Book of Ether

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The Book of Ether (/ˈθər/)[1] is one of the books of the Book of Mormon. It describes the Jaredites, descendants of Jared and his companions, who were led by God to the Americas shortly after the confusion of tongues and the destruction of the Tower of Babel.[2] Ether consists of fifteen chapters.[3]

The title refers to Ether, a Jaredite prophet who, according to the Book of Mormon, lived at the end of the time period covered by the book, believed to be circa 2600 or 2100 BC[4] through 600 BC or later, at least 1500[5] but possibly as long as 2500 years.[6]


Lineage of Ether[edit]

Jared → Orihah → Kib → Shule → Omer → Emer → Coriantum → Com → Heth → Shez → Riplakish → Morianton → Kim → Levi → Corom → Kish → Lib → Hearthom → Heth → Aaron → Amnigaddah → Coriantum → Com → Shiblon → Seth → Ahah → Ethem → Moron → Coriantor → Ether

Journey to America[edit]

Jared and his people were among the many scattered peoples from the destruction of the Tower of Babel. The brother of Jared is described as "a large and mighty man ... highly favored of the Lord",[7] and seems to have been the spiritual leader of the group. He was given a vision of the history of the world, and inscribed prophecies, which were "sealed up" until the Lord decides to reveal them. The Lord told the brother of Jared to build unpowered submarines, termed "barges" or "vessels", to cross the ocean to the promised land. The barges could circulate fresh air because of openings in the top and bottom of the vessel.[8] The hole in the top could be "stopped up" when the waves crashed over the vessel to prevent scuttling. The hole in the bottom is assumed to have been constructed as a sort of moon pool with the lip above the waterline so it would not flood the vessel. This would also allow wave action and the buoying of the vessel to pump fresh air in and out of the vessel when the upper opening was uncapped.[9]

Because the vessels could not sustain fire or windows for light, the brother of Jared went to a mountain and prayed for help. God touched several molten stones and made them shine. Because of the brother of Jared's great faith, he saw the finger of God. He then saw and spoke with Jehovah. The people launched the vessels and traveled through great storms. After 344 days, they arrived at the Americas. Jared and his brother led the people to successfully establish a righteous nation.


The Book of Ether parallels in many ways the story of the Book of Mormon as a whole. A small group (Jared and his companions; Lehi and his family) separate themselves from a wicked society (the Tower of Babel; Jerusalem just prior to its destruction) and establish a new nation (the Jaredites; the Nephites) in "the promised land." In each case the group is divided following the death of the original leaders and the divisions contend for many generations. The fortunes of the nations are dependent upon their obedience to God—righteousness brings prosperity and wickedness brings destruction (sometimes delayed). Ultimately, the wicked prevail and the nation is destroyed.[citation needed][10]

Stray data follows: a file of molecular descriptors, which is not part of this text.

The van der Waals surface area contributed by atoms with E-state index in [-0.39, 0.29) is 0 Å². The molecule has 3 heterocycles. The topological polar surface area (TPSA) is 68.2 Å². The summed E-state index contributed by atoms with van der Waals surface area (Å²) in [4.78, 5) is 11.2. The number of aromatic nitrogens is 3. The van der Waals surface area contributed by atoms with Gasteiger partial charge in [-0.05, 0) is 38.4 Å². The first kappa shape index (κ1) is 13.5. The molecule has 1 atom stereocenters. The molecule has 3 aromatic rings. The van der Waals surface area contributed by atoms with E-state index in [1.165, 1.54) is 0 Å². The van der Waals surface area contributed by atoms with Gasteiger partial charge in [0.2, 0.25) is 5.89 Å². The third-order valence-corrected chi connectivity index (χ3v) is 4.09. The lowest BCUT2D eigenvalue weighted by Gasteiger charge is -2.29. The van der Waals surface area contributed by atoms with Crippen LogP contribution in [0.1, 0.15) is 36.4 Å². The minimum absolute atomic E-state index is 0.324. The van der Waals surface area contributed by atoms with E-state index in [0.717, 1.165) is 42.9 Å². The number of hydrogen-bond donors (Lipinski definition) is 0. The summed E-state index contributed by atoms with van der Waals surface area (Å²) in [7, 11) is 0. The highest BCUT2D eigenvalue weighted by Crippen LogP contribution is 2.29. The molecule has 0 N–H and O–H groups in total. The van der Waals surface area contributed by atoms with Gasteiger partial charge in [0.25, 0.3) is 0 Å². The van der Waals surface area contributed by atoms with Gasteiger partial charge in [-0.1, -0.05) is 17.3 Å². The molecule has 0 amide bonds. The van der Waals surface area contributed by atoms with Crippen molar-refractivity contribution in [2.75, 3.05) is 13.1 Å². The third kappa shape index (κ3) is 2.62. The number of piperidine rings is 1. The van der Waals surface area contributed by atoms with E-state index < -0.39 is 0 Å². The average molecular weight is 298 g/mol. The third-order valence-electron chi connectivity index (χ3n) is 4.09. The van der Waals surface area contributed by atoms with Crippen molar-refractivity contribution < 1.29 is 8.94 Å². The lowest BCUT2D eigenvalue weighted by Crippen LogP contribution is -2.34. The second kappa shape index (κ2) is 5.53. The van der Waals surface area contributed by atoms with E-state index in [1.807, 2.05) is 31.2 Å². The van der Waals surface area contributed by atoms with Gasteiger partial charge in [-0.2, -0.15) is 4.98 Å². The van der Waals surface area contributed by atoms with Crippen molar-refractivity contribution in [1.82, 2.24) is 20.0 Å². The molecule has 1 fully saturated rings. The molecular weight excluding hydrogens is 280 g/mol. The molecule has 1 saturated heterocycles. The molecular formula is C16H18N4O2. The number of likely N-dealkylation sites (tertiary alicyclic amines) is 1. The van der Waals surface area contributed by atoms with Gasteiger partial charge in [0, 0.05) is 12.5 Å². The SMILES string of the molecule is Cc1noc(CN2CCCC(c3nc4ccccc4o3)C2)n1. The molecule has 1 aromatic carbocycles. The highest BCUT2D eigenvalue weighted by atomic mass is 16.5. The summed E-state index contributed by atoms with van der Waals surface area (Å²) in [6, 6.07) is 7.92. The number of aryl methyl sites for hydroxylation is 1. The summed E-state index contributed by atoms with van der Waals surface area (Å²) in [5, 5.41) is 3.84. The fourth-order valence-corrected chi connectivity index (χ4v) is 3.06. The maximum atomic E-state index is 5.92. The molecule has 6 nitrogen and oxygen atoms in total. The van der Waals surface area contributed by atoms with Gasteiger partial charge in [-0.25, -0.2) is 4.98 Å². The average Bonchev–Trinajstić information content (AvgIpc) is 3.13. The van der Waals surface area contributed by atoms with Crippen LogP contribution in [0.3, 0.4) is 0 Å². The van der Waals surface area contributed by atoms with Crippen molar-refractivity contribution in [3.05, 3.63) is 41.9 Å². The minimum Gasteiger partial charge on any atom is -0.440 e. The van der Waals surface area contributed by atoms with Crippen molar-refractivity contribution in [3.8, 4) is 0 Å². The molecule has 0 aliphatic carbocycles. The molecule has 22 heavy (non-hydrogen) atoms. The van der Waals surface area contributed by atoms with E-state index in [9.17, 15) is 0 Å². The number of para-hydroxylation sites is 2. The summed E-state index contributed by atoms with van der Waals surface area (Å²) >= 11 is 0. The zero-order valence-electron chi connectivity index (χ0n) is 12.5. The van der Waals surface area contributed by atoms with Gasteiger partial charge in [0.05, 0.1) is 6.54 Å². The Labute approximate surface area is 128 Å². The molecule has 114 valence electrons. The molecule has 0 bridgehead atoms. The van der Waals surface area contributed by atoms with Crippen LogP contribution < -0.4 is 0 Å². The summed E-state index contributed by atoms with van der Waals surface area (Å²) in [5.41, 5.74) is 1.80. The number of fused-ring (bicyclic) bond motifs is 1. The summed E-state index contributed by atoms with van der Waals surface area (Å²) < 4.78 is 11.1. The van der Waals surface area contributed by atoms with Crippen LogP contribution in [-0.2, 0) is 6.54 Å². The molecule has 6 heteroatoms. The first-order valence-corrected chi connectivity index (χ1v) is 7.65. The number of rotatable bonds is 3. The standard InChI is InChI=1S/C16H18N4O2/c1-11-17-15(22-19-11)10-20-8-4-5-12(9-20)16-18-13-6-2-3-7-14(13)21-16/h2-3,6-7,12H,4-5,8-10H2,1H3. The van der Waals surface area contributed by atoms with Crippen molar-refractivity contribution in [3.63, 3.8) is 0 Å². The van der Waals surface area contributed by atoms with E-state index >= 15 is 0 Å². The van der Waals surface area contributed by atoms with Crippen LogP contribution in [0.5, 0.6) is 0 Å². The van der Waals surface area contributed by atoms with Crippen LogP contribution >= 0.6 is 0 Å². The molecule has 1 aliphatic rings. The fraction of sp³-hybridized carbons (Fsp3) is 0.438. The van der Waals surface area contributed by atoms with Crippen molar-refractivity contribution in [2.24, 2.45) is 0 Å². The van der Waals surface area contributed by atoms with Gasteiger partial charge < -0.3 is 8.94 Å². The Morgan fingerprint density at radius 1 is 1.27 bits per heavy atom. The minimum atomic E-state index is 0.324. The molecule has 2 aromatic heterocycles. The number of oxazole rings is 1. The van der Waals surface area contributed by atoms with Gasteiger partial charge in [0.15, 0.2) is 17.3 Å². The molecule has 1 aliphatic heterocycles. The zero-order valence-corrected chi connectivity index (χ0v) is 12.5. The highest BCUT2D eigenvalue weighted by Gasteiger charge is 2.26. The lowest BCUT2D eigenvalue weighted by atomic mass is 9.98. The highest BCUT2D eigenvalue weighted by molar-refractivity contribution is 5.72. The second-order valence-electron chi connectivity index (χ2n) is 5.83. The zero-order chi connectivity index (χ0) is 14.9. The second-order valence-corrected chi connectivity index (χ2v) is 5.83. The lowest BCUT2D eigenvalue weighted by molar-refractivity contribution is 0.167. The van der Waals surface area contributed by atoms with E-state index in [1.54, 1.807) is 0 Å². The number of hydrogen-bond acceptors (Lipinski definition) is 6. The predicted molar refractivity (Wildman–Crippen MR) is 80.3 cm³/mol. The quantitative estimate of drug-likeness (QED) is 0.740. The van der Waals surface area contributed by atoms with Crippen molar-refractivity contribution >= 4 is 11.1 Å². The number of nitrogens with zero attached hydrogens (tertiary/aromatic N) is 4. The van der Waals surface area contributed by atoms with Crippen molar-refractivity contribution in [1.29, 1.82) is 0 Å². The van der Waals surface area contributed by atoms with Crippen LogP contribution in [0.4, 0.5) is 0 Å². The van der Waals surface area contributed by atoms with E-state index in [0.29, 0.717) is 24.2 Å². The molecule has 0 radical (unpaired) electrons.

These parallels are often emphasized in Mormonism as applicable to the present day. The Americas are still considered "the promised land" and the continued prosperity of the present nations are believed to be contingent on the righteousness of their people.[citation needed]


As the story is told in the Book of Mormon, what later was named the Book of Ether was taken from a set of twenty-four plates written by Ether and discovered by the people of Limhi during the time of King Mosiah (son of King Benjamin).[11][12] Joseph Smith claimed the book was abridged by Moroni onto the golden plates,[13][14] which Joseph Smith claimed to translate into English.

However, according to Daniel H. Ludlow, it is not clarified in the Book of Mormon whether Moroni made his abridgment of the record of Ether from Mosiah's earlier translation[15] or whether Moroni took his account directly from the plates of Ether—in which case Joseph Smith would have needed to translate the record as well as abridge it.[16]

See also[edit]


  1. ^ "Book of Mormon Pronunciation Guide" (retrieved 2012-02-25), IPA-ified from «ē´ther»
  2. ^ Ether 1:33
  3. ^ "Title Page".
  4. ^ Daniel H. Ludlow, A Companion to Your Study of the Book of Mormon p. 117, quoted in Church Educational System (1996, rev. ed.). Book of Mormon Student Manual (Salt Lake City, Utah: The Church of Jesus Christ of Latter-day Saints), ch. 6.
  5. ^ Church Educational System (1996, rev. ed.). Book of Mormon Student Manual (Salt Lake City, Utah: The Church of Jesus Christ of Latter-day Saints), ch. 48.
  6. ^ Randal Chase (2008). Making Precious Things Plain: A Book of Mormon Study Guide (Springville, Utah: Cedar Fort) p. 127.
  7. ^ Ether 1:34
  8. ^ Ether 2:20
  9. ^ Ether 1:20
  10. ^ "Book of Mormon Student Manual". The Church of Jesus Christ of Latter-day Saints. 2009. p. 414. Retrieved 2016-11-03.
  11. ^ Mosiah 8:9
  12. ^ Ether 1:2
  13. ^ Ether 1:2
  14. ^ Moroni 1:1
  15. ^ Mosiah 28:1–20
  16. ^ Daniel H. Ludlow, A Companion to Your Study of the Book of Mormon, p. 178

Further reading[edit]

External links[edit]

Book of Ether
Additions by Moroni
Preceded by Book of Mormon Succeeded by